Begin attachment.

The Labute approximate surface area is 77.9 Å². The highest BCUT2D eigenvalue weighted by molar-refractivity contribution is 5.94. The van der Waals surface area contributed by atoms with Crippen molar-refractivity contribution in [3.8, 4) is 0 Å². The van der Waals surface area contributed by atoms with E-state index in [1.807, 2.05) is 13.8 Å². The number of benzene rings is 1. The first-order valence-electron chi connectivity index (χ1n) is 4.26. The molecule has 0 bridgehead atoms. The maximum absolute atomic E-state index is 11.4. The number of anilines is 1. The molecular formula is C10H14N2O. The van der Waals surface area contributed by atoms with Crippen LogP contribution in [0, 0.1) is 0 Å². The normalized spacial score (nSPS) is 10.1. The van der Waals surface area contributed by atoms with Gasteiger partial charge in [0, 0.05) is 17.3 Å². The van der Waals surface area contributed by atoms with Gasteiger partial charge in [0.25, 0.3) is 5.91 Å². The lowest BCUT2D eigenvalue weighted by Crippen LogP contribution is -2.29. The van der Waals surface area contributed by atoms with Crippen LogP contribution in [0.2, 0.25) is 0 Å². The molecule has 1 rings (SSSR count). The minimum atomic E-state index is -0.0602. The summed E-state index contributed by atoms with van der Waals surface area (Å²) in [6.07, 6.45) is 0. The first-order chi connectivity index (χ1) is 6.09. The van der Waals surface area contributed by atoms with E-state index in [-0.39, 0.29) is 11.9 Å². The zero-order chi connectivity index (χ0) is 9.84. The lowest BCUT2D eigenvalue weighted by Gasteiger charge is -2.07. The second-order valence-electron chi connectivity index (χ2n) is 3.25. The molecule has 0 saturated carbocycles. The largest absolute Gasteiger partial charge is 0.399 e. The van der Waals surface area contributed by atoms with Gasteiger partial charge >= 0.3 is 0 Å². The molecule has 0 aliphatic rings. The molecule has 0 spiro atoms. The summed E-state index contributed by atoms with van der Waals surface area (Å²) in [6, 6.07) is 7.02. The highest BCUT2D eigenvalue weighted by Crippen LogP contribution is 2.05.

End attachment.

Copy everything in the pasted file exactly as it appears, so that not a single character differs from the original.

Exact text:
The Labute approximate surface area is 77.9 Å². The highest BCUT2D eigenvalue weighted by molar-refractivity contribution is 5.94. The van der Waals surface area contributed by atoms with Crippen molar-refractivity contribution in [3.8, 4) is 0 Å². The van der Waals surface area contributed by atoms with E-state index in [1.807, 2.05) is 13.8 Å². The number of benzene rings is 1. The first-order valence-electron chi connectivity index (χ1n) is 4.26. The molecule has 0 bridgehead atoms. The maximum absolute atomic E-state index is 11.4. The number of anilines is 1. The molecular formula is C10H14N2O. The van der Waals surface area contributed by atoms with Crippen LogP contribution in [0, 0.1) is 0 Å². The normalized spacial score (nSPS) is 10.1. The van der Waals surface area contributed by atoms with Gasteiger partial charge in [0, 0.05) is 17.3 Å². The van der Waals surface area contributed by atoms with Gasteiger partial charge in [0.25, 0.3) is 5.91 Å². The lowest BCUT2D eigenvalue weighted by Crippen LogP contribution is -2.29. The van der Waals surface area contributed by atoms with Crippen LogP contribution in [0.2, 0.25) is 0 Å². The molecule has 1 rings (SSSR count). The minimum atomic E-state index is -0.0602. The summed E-state index contributed by atoms with van der Waals surface area (Å²) in [6.07, 6.45) is 0. The first-order chi connectivity index (χ1) is 6.09. The van der Waals surface area contributed by atoms with E-state index in [-0.39, 0.29) is 11.9 Å². The zero-order chi connectivity index (χ0) is 9.84. The lowest BCUT2D eigenvalue weighted by Gasteiger charge is -2.07. The second-order valence-electron chi connectivity index (χ2n) is 3.25. The molecule has 0 saturated carbocycles. The largest absolute Gasteiger partial charge is 0.399 e. The van der Waals surface area contributed by atoms with Gasteiger partial charge >= 0.3 is 0 Å². The molecule has 0 aliphatic rings. The molecule has 0 spiro atoms. The summed E-state index contributed by atoms with van der Waals surface area (Å²) in [6, 6.07) is 7.02. The highest BCUT2D eigenvalue weighted by Crippen LogP contribution is 2.05.